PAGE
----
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A frequent political prisoner in Korea during Japanese occupation, Lee Yuk Sa still found the grace and composure to pen these 36 delicate, wistful poems, which serve as a paean to the natural world of his homeland and a testament to the strength of the human spirit. Superbly translated by local poet Sekyo Nam Haines.The Bitter Seasons' Whip (Staff Pick)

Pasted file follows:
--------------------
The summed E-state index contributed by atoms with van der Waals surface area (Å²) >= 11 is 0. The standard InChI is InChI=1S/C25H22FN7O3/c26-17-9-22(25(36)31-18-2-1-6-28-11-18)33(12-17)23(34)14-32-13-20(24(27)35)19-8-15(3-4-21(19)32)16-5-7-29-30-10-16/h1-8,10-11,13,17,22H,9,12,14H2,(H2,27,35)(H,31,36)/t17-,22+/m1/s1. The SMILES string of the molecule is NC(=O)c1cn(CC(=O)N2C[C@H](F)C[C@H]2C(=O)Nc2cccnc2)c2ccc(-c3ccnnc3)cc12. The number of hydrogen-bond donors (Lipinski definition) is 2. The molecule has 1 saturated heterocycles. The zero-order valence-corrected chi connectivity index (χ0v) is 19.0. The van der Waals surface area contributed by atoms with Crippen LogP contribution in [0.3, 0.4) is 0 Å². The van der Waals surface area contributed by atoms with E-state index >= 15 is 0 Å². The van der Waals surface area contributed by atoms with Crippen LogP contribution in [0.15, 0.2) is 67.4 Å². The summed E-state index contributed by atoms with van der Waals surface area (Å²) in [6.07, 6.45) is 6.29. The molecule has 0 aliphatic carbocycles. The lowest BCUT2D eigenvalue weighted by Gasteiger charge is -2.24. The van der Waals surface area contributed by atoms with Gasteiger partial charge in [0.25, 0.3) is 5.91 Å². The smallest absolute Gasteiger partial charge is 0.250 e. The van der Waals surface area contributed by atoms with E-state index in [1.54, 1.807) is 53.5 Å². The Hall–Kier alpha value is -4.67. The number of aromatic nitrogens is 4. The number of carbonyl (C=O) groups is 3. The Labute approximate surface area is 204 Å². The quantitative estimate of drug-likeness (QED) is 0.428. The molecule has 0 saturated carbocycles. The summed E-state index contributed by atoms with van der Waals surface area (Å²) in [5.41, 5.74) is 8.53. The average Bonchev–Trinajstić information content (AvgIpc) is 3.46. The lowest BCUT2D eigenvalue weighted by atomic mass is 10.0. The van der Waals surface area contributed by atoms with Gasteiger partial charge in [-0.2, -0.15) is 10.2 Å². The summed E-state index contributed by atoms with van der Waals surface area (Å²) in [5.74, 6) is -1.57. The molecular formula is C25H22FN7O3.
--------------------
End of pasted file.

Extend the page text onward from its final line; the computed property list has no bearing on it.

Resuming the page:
Born Lee Wonrok, Lee Yuk Sa (1904-1944) took his pen name from his prison cell number 264.A first-generation modern Korean poet, he wrote vernacular free verse accessible to everyone, and his poems illustrate the resilience of the human spirit in the face of colonial oppression. A member of the resistance movement known as the Korean Liberation Army, Lee Yuk Sa is also one of the most revered poets of the Japanese colonial period. Throughout the pages of THE BITTER SEASONS' WHIP, a bilingual collection of Lee Yuk Sa's complete works, Sekyo Haines' exquisite English translations bring to us the late poet's inner voice as he lived during one of the most fraught periods in Korean history. Despite existing under oppressive forces and enduring many imprisonments, during the last of which he died, Lee Yuk Sa's poetry is not bleak. His verse is calm and reflective, offering undercurrents of hope. His persistent search for a life of tranquility transcends time and place, continues to speak to today's tumultuous world.